Travel writer Theroux (Ghost Train to the Eastern Star) finds the traveling easier and his insights more penetrating in this engrossing passage through the South. Celebrating the wonders of American driving—no more rattle-trap trains or jam-packed buses—the New England native recounts several road trips from South Carolina through Arkansas, circling back to revisit places and people in a way he couldn't on his treks across foreign continents. His relaxed schedule lets him forget the journey and, instead, immerse himself in destinations that seem both familiar and strange ("Jesus is lord—we buy and sell guns," reads a billboard). Avoiding tourist traps, Theroux seeks out gun shows, church services, seedy motels, and downscale diners such as Doe's Eat Place, in Greenville, Miss.; he insistently probes the legacy of slavery and Jim Crow, and the appalling poverty of back-road towns abandoned by industry. All this emerges through vivid, novelistic reportage as he gently prods people for their stories, reveling in their musical dialects, mapping the intersections of personal experience and tragic history that give the South "a great overwhelming sadness that [he] couldn't fathom." Free of the sense of alienation that marked his recent travelogues, this luminous sojourn is Theroux's best outing in years. Color photos. Agent: Andrew Wylie, Wylie Agency. (Sept.)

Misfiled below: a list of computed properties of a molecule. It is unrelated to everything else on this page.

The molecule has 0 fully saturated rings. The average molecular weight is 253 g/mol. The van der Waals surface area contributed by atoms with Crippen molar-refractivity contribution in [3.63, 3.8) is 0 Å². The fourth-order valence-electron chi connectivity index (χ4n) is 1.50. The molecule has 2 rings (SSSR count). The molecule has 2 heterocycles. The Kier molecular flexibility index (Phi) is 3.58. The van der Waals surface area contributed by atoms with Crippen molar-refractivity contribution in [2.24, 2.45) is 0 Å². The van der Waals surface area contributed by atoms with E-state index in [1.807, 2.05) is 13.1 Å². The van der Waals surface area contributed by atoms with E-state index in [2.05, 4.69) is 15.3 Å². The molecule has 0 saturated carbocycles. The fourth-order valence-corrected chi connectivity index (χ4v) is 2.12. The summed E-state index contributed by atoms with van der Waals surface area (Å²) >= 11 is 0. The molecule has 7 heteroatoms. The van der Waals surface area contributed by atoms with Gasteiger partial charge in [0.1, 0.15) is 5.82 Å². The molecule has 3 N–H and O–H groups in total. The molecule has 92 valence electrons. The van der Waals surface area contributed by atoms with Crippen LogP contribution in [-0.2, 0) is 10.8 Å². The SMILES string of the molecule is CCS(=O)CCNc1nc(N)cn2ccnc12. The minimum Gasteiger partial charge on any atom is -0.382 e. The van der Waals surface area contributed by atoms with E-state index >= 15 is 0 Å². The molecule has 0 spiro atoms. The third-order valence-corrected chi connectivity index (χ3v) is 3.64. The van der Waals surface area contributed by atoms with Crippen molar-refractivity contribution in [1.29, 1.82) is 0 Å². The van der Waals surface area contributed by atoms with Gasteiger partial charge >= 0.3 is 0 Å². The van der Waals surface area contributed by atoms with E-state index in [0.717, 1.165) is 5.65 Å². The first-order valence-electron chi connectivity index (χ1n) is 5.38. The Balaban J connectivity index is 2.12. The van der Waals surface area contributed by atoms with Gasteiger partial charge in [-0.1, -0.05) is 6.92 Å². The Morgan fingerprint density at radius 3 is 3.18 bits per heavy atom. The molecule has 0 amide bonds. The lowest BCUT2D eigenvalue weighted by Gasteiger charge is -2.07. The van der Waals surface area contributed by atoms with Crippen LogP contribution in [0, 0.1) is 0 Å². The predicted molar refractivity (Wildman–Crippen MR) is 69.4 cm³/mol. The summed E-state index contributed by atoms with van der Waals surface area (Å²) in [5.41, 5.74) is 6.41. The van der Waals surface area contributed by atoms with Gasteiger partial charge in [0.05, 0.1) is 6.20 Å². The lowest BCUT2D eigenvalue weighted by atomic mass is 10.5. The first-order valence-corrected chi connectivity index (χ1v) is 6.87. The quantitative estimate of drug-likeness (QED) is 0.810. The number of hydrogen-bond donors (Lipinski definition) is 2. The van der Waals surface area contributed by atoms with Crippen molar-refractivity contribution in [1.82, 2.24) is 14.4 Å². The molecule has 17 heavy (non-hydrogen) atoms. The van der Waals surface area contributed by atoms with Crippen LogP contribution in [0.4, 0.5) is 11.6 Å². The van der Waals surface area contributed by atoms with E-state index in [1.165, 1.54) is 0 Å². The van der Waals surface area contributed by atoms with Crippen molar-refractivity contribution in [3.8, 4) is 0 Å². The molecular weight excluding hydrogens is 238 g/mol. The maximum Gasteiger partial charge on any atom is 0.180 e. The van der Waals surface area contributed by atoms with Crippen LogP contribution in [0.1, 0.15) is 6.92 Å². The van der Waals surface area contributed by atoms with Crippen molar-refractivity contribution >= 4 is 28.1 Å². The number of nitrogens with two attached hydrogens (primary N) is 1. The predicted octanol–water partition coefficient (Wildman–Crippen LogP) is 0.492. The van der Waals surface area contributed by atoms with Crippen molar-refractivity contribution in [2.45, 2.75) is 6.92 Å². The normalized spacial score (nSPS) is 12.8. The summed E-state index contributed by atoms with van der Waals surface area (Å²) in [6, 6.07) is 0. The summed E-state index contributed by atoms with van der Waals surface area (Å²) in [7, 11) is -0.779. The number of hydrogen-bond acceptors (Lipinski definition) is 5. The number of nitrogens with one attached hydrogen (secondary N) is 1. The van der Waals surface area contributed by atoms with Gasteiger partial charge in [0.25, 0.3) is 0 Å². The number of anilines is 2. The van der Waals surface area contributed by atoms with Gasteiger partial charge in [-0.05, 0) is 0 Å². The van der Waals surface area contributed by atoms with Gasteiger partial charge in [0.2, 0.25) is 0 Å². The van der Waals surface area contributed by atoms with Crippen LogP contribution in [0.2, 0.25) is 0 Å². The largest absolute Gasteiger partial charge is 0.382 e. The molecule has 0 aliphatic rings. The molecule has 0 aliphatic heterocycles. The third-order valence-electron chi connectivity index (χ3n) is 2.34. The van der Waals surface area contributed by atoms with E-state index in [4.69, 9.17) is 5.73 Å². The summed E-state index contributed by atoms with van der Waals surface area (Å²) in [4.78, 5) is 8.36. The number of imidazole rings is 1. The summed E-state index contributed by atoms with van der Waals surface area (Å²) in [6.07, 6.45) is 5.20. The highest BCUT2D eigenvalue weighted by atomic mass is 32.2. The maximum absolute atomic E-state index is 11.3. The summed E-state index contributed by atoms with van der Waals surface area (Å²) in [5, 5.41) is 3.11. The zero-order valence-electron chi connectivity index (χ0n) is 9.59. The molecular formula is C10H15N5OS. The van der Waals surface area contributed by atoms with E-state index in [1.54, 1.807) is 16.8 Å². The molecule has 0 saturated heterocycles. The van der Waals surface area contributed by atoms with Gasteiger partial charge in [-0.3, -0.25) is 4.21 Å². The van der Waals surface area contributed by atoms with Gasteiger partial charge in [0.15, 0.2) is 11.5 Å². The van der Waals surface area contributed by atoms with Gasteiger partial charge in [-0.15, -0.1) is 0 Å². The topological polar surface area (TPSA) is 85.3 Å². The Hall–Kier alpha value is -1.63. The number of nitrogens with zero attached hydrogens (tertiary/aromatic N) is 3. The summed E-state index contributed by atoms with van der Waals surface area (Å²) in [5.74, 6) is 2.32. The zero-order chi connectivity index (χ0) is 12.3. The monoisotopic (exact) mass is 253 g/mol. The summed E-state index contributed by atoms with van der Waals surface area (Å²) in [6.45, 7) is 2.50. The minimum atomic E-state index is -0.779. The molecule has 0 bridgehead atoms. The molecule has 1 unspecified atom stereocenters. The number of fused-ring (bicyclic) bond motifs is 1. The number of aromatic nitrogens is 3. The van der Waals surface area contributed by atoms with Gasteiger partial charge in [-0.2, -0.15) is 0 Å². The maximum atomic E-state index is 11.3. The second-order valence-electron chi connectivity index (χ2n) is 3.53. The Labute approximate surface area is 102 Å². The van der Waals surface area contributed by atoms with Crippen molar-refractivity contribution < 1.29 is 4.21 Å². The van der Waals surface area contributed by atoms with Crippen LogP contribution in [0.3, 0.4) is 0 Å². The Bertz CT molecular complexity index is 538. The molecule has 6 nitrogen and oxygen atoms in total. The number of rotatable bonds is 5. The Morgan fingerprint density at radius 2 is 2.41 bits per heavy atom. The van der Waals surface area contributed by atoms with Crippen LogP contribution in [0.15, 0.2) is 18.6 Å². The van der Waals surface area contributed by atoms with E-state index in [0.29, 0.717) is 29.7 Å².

Reviewed on: 05/11/2015 Release date: 09/29/2015 Genre: Nonfiction
During the Covid-19 crisis, Publishers Weekly is providing free digital access to our magazine, archive, and website. To receive the access to the latest issue delivered to your inbox free each week, enter your email below.